Changes to Park Act loom

The first reading of proposed amendments to the B.C. Park Act has taken place in the provincial legislature.

The first reading of proposed amendments to the B.C. Park Act has taken place in the provincial legislature.

If changes in Bill 4: The Park Amendment Act, 2014 are finalized it will allow the Minister of Environment, currently MLA Mary Polak, singular power to approve or deny requests for alterations to long-standing provincial parks and protected areas.

The move has caught more than a few, including Stikine MLA Doug Donaldson, off-guard and wondering why the changes have yet to be put to citizens for critique.

“We’ve seen a lo of rushed legislation by the BC Liberals in the past,” Donaldson said. “That has led to constitutional challenges and having to go back to make changes to legislation ratified only a few months before.

“Often times government will go out and speak to people before a bill is drafted, but that wasn’t the case here.”

The announcement prompted Graeme Pole, Hazelton-area advocate, to write a letter to Premier Christy Clark and Minister Polak, questioning how changes of this magnitude were not part of the most recent election platform.

Your government has not consulted the public on this intention, and its promotion now is nothing less than outright deception and betrayal,” Pole said in correspondence dated Feb. 20. “If your political party had run in the last election with a platform that included these proposed amendments – which promote activities that are currently illegal – your party would have been soundly run out of the province by the electorate.”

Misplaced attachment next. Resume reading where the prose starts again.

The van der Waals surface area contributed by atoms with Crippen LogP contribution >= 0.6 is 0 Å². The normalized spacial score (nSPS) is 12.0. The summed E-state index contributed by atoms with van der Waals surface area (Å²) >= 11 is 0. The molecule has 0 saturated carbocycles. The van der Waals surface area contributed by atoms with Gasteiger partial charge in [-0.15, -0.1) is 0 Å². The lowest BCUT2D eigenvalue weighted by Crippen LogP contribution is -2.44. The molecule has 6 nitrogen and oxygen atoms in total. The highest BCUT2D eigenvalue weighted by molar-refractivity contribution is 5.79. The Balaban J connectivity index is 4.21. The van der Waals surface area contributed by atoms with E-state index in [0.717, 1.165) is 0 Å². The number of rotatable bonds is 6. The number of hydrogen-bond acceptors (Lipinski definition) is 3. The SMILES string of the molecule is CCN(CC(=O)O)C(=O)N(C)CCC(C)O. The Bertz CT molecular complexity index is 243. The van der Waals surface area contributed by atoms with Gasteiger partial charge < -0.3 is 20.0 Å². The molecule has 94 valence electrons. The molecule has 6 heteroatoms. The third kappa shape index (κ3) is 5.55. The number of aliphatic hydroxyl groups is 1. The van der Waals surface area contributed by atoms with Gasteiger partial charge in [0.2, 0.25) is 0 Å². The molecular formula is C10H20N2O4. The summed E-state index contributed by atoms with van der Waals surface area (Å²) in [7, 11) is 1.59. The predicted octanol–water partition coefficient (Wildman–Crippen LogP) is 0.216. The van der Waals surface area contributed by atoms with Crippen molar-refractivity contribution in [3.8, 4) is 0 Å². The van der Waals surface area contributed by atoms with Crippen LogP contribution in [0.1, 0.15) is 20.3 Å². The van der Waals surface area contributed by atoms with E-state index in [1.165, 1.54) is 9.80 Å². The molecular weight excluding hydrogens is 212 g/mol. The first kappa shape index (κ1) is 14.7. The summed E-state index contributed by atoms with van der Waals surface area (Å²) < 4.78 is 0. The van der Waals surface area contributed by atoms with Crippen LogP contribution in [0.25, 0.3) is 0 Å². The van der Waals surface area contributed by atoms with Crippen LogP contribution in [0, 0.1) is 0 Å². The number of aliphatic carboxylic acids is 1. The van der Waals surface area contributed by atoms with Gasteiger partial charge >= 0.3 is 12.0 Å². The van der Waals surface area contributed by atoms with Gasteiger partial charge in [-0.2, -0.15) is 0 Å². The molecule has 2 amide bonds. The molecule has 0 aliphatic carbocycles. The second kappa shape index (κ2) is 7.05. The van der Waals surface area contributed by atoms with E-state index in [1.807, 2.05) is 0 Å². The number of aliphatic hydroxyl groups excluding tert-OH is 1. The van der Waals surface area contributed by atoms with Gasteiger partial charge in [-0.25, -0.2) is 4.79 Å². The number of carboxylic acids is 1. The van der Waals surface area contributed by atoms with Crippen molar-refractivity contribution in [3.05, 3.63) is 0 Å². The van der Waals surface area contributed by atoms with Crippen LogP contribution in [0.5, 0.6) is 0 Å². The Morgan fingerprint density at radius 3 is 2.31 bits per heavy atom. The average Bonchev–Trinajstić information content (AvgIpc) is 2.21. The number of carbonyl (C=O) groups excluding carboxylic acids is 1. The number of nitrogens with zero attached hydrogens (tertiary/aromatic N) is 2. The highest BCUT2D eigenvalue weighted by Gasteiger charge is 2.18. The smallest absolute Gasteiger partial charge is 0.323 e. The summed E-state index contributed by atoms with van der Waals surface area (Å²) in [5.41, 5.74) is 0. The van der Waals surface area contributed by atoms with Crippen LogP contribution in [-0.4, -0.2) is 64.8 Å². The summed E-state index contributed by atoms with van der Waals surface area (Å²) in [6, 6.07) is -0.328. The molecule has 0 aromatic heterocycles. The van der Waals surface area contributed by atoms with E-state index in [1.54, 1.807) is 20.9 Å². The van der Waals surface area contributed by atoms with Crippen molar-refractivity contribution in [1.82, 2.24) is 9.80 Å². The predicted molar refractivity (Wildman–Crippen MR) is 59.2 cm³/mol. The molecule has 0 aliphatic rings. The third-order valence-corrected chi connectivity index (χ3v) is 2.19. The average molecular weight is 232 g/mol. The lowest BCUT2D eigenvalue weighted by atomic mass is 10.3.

Not pulling any punches in his letter to the B.C. government, citing more than 19 million individuals visit parks for their natural beauty that spans the province, he added a few pointed remarks.

“The park system is more than a century old, and has been nurtured and fought for by five generations of groups and individuals whose concerns and vision have been greater than whatever has been perceived as the economic generator of the moment,” he wrote. “You do not have the right to act outside of the trust that voters have placed in you. You do not have the right to destroy the only remaining protected areas in this province for the sake of an industry – LNG – that, if pursued as you would like to see it pursued, would do a great deal to destroy most of the unprotected landscapes of this province.”

The Premier’s office replied via e-mail.

“We understand that this is an important issue for you, and have taken note of your comments and position,” the unsigned letter stated. “We see you have also shared this letter with the Honourable Mary Polak, Minister of Environment, for her review and consideration as well. We can assure you that the minister and her staff will be including your feedback in related discussions moving forward.”

Bill 4, 2014 was outlined by Minister Polak Feb. 13 upon introduction for first reading in Victoria.

“This bill contains amendments to the Park Act to provide increased certainty and clarity respecting the authorization of outdoor recreation, tourism, commercial filming and research activities, including academic and investigative uses, in parks and protected areas while ensuring the natural resources and values and visitors’ experiences are protected,” Minister Polak said, according to Hansard.

“The fact that it opens up the ability for the government to approve feasibility studies for things like pipelines in previously protected areas … I think people generally think that was something that was never going to happen here,” Donaldson said, citing the Khutzeymateen Grizzly Bear Sanctuary as a prime example.

The second reading of Bill 4, 2014 is scheduled for the next legislative session in Victoria, which begins March 3.